Visit Part 2 here.

The Coffee Snob: A Playlist

Working in coffee shops for years and years, I’ve had plenty of time to weed through albums to hear what works and doesn’t work in this environment. I’ve created my fair share of on-the-fly playlist throughout the years, but The Coffee Snob is my first true attempt at a comprehensive, ever-evolving coffee shop specific playlist. Created over a two week period, The Coffee Snob is a collection of new and old indie rock, dream pop, 90’s alt rock, electronic, shoegaze, and instrumental. There are other styles peppered throughout, but the majority of the songs fall somewhere within the sphere of “indie rock,” which, I find suits coffee shops best.

In an attempt to keep the playlist fresh and exciting, I will be updating it every three weeks or so with new songs that I happen to come across. I’d also like to take a brief moment to recognize some of the artists that are not on spotify whose songs I wish I could have included, such as Silver Jews, Spacemen 3, Bonnie “Prince” Billy, and Smog (though I managed to find and include a great cover of Kath Bloom’s “The Breeze / My baby Cries” by Bill Callahan). If and when these artists do show up on spotify I will make a point of cycling in some of their songs.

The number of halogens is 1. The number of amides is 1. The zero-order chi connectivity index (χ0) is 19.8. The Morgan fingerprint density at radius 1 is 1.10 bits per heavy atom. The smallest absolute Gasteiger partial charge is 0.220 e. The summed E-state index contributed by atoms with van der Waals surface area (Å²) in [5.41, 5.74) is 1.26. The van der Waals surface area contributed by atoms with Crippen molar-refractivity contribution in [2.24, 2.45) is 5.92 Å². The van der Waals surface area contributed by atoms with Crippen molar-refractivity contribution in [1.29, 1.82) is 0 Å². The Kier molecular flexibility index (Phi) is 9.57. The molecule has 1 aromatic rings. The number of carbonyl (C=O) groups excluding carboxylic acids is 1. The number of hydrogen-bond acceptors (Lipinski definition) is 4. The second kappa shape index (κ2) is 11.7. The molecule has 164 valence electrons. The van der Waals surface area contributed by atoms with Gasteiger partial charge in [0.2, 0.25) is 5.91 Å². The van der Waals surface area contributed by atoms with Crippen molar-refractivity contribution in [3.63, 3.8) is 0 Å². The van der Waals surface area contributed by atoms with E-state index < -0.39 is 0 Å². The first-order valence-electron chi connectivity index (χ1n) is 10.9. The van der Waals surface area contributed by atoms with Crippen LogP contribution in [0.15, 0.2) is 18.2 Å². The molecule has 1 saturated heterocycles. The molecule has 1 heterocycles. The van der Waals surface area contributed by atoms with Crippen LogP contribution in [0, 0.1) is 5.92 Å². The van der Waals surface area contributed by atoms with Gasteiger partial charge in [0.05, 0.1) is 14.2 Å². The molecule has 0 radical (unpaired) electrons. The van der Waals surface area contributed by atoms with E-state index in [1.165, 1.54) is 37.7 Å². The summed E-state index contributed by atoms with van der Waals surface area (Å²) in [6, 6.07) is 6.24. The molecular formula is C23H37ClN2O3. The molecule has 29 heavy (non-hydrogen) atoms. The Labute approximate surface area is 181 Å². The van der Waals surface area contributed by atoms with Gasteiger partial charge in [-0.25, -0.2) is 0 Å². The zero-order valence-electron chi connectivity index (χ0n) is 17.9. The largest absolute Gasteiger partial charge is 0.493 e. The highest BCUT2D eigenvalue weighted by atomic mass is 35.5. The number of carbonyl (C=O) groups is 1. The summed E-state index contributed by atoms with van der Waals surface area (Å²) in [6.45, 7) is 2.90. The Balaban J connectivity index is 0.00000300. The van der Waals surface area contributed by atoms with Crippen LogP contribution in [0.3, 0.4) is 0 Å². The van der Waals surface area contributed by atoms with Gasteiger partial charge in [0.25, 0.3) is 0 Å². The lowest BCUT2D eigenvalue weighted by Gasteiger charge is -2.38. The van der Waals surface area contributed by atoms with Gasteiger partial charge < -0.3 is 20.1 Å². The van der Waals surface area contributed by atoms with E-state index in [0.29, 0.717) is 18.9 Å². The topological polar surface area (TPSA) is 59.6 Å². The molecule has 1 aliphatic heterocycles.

I have designed the playlist to be played on shuffle, primarily to avoid having back to back songs play from the same artist. On that note, I’ve also tried my best to limit any artist appearing more than once. Generally speaking, if an artist appears more than once it’s because they either have a massive discography or just a lot of great songs – I mean, how do you pick JUST ONE Spoon song? Pretty much impossible.

That’s about it, listen to the playlist below and please share if you enjoy it.

Talk Amongst the Trees: Eluvium’s Guitar Drone Opus Remastered and Reissued